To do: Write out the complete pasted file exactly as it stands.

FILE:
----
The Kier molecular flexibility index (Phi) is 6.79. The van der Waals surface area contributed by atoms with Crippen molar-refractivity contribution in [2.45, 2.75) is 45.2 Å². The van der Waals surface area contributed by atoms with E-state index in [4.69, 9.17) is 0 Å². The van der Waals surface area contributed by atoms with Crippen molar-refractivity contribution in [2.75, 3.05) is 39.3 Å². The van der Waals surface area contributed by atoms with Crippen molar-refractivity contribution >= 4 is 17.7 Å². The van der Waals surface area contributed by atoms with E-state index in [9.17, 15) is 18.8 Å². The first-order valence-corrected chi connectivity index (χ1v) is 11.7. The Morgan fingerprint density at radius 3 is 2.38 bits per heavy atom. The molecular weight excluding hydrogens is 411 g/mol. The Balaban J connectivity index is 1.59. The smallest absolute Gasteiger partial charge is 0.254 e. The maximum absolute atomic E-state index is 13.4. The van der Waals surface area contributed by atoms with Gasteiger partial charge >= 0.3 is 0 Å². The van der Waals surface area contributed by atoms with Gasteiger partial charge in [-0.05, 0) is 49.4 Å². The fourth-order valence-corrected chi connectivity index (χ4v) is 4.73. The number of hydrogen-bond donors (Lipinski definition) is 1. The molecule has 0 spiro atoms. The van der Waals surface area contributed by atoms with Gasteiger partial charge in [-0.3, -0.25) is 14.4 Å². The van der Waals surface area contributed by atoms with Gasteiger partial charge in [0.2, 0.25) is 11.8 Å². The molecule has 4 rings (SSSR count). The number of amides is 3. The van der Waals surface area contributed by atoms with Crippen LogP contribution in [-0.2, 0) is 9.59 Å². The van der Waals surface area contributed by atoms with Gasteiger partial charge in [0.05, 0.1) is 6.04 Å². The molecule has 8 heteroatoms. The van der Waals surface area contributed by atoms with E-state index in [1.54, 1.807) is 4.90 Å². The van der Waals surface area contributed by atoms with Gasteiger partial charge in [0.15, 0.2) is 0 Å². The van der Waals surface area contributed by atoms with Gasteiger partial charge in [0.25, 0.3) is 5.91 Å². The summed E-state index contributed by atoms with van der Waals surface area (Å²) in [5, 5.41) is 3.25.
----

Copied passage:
The Kier molecular flexibility index (Phi) is 6.79. The van der Waals surface area contributed by atoms with Crippen molar-refractivity contribution in [2.45, 2.75) is 45.2 Å². The van der Waals surface area contributed by atoms with E-state index in [4.69, 9.17) is 0 Å². The van der Waals surface area contributed by atoms with Crippen molar-refractivity contribution in [2.75, 3.05) is 39.3 Å². The van der Waals surface area contributed by atoms with Crippen molar-refractivity contribution >= 4 is 17.7 Å². The van der Waals surface area contributed by atoms with E-state index in [9.17, 15) is 18.8 Å². The first-order valence-corrected chi connectivity index (χ1v) is 11.7. The Morgan fingerprint density at radius 3 is 2.38 bits per heavy atom. The molecular weight excluding hydrogens is 411 g/mol. The Balaban J connectivity index is 1.59. The smallest absolute Gasteiger partial charge is 0.254 e. The maximum absolute atomic E-state index is 13.4. The van der Waals surface area contributed by atoms with Gasteiger partial charge >= 0.3 is 0 Å². The van der Waals surface area contributed by atoms with Gasteiger partial charge in [-0.05, 0) is 49.4 Å². The fourth-order valence-corrected chi connectivity index (χ4v) is 4.73. The number of hydrogen-bond donors (Lipinski definition) is 1. The molecule has 0 spiro atoms. The van der Waals surface area contributed by atoms with Gasteiger partial charge in [-0.3, -0.25) is 14.4 Å². The van der Waals surface area contributed by atoms with Gasteiger partial charge in [0.2, 0.25) is 11.8 Å². The molecule has 4 rings (SSSR count). The number of amides is 3. The van der Waals surface area contributed by atoms with Crippen LogP contribution in [-0.2, 0) is 9.59 Å². The van der Waals surface area contributed by atoms with Gasteiger partial charge in [0.05, 0.1) is 6.04 Å². The molecule has 8 heteroatoms. The van der Waals surface area contributed by atoms with E-state index in [1.54, 1.807) is 4.90 Å². The van der Waals surface area contributed by atoms with Gasteiger partial charge in [0.15, 0.2) is 0 Å². The van der Waals surface area contributed by atoms with Gasteiger partial charge in [0.25, 0.3) is 5.91 Å². The summed E-state index contributed by atoms with van der Waals surface area (Å²) in [5, 5.41) is 3.25.